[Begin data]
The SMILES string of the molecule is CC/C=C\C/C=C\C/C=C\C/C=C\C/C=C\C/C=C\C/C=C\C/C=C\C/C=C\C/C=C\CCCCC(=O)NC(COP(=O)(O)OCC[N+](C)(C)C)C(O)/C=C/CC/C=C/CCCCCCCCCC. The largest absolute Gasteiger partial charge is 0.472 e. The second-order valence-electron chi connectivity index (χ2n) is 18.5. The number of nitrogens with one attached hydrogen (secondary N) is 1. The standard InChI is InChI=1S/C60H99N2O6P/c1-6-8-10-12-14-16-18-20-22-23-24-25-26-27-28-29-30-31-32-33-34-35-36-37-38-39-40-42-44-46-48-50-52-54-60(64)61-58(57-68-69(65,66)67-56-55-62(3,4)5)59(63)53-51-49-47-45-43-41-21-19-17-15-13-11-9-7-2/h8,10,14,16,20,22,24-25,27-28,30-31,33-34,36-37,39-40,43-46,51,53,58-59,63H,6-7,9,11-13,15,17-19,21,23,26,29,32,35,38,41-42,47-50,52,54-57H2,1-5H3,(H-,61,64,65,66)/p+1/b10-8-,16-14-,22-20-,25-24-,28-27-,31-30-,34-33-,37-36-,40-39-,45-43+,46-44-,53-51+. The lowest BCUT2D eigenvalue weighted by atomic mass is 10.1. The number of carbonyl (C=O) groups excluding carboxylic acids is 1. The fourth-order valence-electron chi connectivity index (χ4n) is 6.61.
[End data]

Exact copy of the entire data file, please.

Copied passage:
The SMILES string of the molecule is CC/C=C\C/C=C\C/C=C\C/C=C\C/C=C\C/C=C\C/C=C\C/C=C\C/C=C\C/C=C\CCCCC(=O)NC(COP(=O)(O)OCC[N+](C)(C)C)C(O)/C=C/CC/C=C/CCCCCCCCCC. The largest absolute Gasteiger partial charge is 0.472 e. The second-order valence-electron chi connectivity index (χ2n) is 18.5. The number of nitrogens with one attached hydrogen (secondary N) is 1. The standard InChI is InChI=1S/C60H99N2O6P/c1-6-8-10-12-14-16-18-20-22-23-24-25-26-27-28-29-30-31-32-33-34-35-36-37-38-39-40-42-44-46-48-50-52-54-60(64)61-58(57-68-69(65,66)67-56-55-62(3,4)5)59(63)53-51-49-47-45-43-41-21-19-17-15-13-11-9-7-2/h8,10,14,16,20,22,24-25,27-28,30-31,33-34,36-37,39-40,43-46,51,53,58-59,63H,6-7,9,11-13,15,17-19,21,23,26,29,32,35,38,41-42,47-50,52,54-57H2,1-5H3,(H-,61,64,65,66)/p+1/b10-8-,16-14-,22-20-,25-24-,28-27-,31-30-,34-33-,37-36-,40-39-,45-43+,46-44-,53-51+. The lowest BCUT2D eigenvalue weighted by atomic mass is 10.1. The number of carbonyl (C=O) groups excluding carboxylic acids is 1. The fourth-order valence-electron chi connectivity index (χ4n) is 6.61.